I prayed intently to our Heavenly Father (God) and sincerely asked him to please help me get over my eating disordered ways. I knew the eating disorder could be completely taken away through the atonement of Jesus Christ. After my prayer, I truly felt so strong inside. I received the answer to my prayer that I needed to ask for a priesthood blessing, so I did. I received the blessing from one of our counselors in our ward's bishopric. I don't remember the words in the blessing, but I definitely remember it gave me the spiritual sustenance I was craving.

My lovely spiritual experiences continued as I prayed daily and read the scriptures. I knew—absolutely—that I was a beloved daughter of God. I knew I had great worth. I knew I had a definite and divine mission to fulfill on this earth. I was not to be tethered to an eating disorder. I also knew that I would be strong even when times got tough. I knew I had a long life ahead of me—one that included marriage and children. I'm grateful those feelings have come true! :) My spiritual experiences have only continued to blossom throughout my life, and for that I'm unbelievably grateful.

The other happy news is I literally never participated those eating disordered behaviors ever again. Yes, folks, the seizure kicking me in the head was all it took for me to wake up and fully appreciate my life.

Even though my teenage experience was frightening and possibly life-threatening, I'm truly grateful for what I learned. I'm so thankful I've never taken my life for granted since then. I'm still imperfect, but I'm so grateful for every day I have on this earth! I love every breath I'm given!

As the years have passed, I've had other medical conditions pop up, several ultrasounds given, and endless needle pricks and blood vials taken. I've endured many what if? moments of breath-holding nervousness while awaiting test results. Yes, I've totally had my fair share of medical scares. Each and every time I dodge a medical-disaster "bullet," I'm overwhelmed with feelings of extreme love and gratitude for every cell in my body! I truly love this body so very much! And I'm doing my very best to take good care of it. :)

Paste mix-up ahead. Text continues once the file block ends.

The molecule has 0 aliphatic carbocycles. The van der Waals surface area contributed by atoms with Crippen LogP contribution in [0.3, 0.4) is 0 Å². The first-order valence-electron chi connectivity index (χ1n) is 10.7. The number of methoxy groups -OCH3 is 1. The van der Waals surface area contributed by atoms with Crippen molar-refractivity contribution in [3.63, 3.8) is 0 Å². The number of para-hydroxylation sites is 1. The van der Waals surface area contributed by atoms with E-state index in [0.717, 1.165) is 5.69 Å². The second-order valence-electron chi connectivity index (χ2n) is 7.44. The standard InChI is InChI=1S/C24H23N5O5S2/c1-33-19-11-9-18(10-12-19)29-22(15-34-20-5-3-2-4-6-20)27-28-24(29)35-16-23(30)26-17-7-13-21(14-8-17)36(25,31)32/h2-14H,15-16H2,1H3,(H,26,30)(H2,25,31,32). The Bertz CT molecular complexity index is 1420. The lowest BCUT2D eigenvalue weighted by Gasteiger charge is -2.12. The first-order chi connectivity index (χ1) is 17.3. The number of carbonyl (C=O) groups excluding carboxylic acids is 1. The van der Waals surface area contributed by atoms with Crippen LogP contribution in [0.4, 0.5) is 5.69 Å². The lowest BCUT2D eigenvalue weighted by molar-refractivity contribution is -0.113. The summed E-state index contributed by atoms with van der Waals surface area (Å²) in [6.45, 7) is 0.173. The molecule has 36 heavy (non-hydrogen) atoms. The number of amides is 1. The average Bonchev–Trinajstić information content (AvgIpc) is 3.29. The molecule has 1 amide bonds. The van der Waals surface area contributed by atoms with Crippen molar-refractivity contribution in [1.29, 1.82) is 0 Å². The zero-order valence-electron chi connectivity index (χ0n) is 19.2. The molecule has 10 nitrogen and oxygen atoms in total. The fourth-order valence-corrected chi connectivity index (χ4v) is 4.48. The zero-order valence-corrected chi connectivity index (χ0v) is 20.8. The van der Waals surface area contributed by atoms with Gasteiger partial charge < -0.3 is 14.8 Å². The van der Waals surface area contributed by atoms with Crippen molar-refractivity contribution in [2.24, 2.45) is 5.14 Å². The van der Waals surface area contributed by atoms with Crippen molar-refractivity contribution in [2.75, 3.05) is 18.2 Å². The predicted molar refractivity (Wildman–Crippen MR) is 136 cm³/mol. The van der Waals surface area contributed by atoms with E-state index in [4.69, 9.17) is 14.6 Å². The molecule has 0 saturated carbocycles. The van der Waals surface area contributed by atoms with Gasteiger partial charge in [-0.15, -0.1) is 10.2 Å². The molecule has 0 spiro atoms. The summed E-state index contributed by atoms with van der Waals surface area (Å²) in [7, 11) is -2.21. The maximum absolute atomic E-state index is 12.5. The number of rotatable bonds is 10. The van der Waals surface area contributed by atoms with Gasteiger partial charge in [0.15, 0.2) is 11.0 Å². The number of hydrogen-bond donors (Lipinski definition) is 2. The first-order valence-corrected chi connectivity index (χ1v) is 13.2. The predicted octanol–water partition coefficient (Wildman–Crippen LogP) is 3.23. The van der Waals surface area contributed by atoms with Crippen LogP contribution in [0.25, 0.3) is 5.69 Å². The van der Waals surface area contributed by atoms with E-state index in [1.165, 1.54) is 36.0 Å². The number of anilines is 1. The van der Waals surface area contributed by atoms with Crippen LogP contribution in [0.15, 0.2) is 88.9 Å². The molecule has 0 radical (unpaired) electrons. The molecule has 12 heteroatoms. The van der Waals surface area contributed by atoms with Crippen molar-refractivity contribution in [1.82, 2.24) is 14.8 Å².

I've also experienced tragically losing my youngest sister due to complications of her own severe eating disorder. If you'd like to know more of her story, please read the Church News' article, "Mackenzie's dance: A young woman's battle with eating disorders." Seeing what Mackenzie went through was heartbreaking. Enduring the loss of my darling baby sister brings me to tears nearly every day. Oh, what I wouldn't give to have her back in my life! I think of her daily and resolve to live my life even better for her—but you must know, she's not the only reason. Of course, I live my life better for myself and my awesome little family as well. I absolutely try to live my life better every day as a way to say "Thank you!" to our Heavenly Father, and our Savior, Jesus Christ.

I've also lost many other beloved extended family members. I've witnessed my amazing husband sadly lose his wonderful mother to colon cancer. Those life-altering moments continually reiterate to me that each one of us needs to love every breath we are given on Earth. We must truly love every cell in our bodies and take good care of them—for they are the ultimate gift from our Heavenly Father!

We may experience moments of frustration, sadness, ridiculousness, worry, etc., but we must enjoy what we have been given in our lives! No one is perfect. No body is perfect. No mental state is perfect. No emotion is kept perfectly in-check at all times. No financial experience is ideal. Yet, even with all of the imperfect, lacking and less-than problems we might encounter, there is a sweetness to living that needs to be recognized and appreciated. We can be happy! (Even if only for minutes a day.) We need to be grateful for every breath we're given and daily thank our Heavenly Father for every single one!

We cannot take one moment of our lives for granted! :)